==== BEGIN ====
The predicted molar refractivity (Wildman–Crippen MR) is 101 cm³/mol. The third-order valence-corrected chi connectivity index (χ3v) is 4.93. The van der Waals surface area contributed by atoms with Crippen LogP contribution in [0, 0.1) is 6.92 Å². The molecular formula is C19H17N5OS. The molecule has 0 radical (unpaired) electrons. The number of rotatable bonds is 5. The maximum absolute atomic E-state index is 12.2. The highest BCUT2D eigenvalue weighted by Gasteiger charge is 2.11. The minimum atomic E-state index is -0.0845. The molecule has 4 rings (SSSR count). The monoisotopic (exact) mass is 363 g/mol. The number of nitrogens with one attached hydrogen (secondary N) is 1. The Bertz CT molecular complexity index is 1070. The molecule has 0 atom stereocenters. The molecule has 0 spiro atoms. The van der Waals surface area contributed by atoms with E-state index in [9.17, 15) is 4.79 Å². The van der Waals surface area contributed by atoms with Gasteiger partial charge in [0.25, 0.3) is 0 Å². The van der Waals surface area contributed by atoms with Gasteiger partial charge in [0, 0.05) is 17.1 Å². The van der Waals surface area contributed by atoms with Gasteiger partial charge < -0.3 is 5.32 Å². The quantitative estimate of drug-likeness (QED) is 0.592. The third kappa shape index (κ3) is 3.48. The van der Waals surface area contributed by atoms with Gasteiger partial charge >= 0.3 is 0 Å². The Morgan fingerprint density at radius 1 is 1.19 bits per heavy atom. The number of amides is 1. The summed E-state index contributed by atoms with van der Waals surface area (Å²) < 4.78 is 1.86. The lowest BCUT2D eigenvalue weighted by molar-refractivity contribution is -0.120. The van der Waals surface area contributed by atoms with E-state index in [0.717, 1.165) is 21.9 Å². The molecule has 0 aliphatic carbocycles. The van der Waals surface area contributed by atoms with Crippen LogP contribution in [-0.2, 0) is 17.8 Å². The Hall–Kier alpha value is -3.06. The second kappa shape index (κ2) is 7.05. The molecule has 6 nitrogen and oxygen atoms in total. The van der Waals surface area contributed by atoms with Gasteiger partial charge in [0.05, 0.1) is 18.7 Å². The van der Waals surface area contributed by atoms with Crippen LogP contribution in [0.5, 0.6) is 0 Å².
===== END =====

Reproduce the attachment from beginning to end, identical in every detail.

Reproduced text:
The predicted molar refractivity (Wildman–Crippen MR) is 101 cm³/mol. The third-order valence-corrected chi connectivity index (χ3v) is 4.93. The van der Waals surface area contributed by atoms with Crippen LogP contribution in [0, 0.1) is 6.92 Å². The molecular formula is C19H17N5OS. The molecule has 0 radical (unpaired) electrons. The number of rotatable bonds is 5. The maximum absolute atomic E-state index is 12.2. The highest BCUT2D eigenvalue weighted by Gasteiger charge is 2.11. The minimum atomic E-state index is -0.0845. The molecule has 4 rings (SSSR count). The monoisotopic (exact) mass is 363 g/mol. The number of nitrogens with one attached hydrogen (secondary N) is 1. The Bertz CT molecular complexity index is 1070. The molecule has 0 atom stereocenters. The molecule has 0 spiro atoms. The van der Waals surface area contributed by atoms with E-state index in [9.17, 15) is 4.79 Å². The van der Waals surface area contributed by atoms with Gasteiger partial charge in [0.25, 0.3) is 0 Å². The van der Waals surface area contributed by atoms with Gasteiger partial charge in [0, 0.05) is 17.1 Å². The van der Waals surface area contributed by atoms with Gasteiger partial charge < -0.3 is 5.32 Å². The quantitative estimate of drug-likeness (QED) is 0.592. The third kappa shape index (κ3) is 3.48. The van der Waals surface area contributed by atoms with Gasteiger partial charge >= 0.3 is 0 Å². The Morgan fingerprint density at radius 1 is 1.19 bits per heavy atom. The number of amides is 1. The summed E-state index contributed by atoms with van der Waals surface area (Å²) < 4.78 is 1.86. The lowest BCUT2D eigenvalue weighted by molar-refractivity contribution is -0.120. The van der Waals surface area contributed by atoms with E-state index in [0.717, 1.165) is 21.9 Å². The molecule has 0 aliphatic carbocycles. The van der Waals surface area contributed by atoms with Crippen LogP contribution in [-0.2, 0) is 17.8 Å². The Hall–Kier alpha value is -3.06. The second kappa shape index (κ2) is 7.05. The molecule has 6 nitrogen and oxygen atoms in total. The van der Waals surface area contributed by atoms with Gasteiger partial charge in [0.05, 0.1) is 18.7 Å². The van der Waals surface area contributed by atoms with Crippen LogP contribution in [0.5, 0.6) is 0 Å².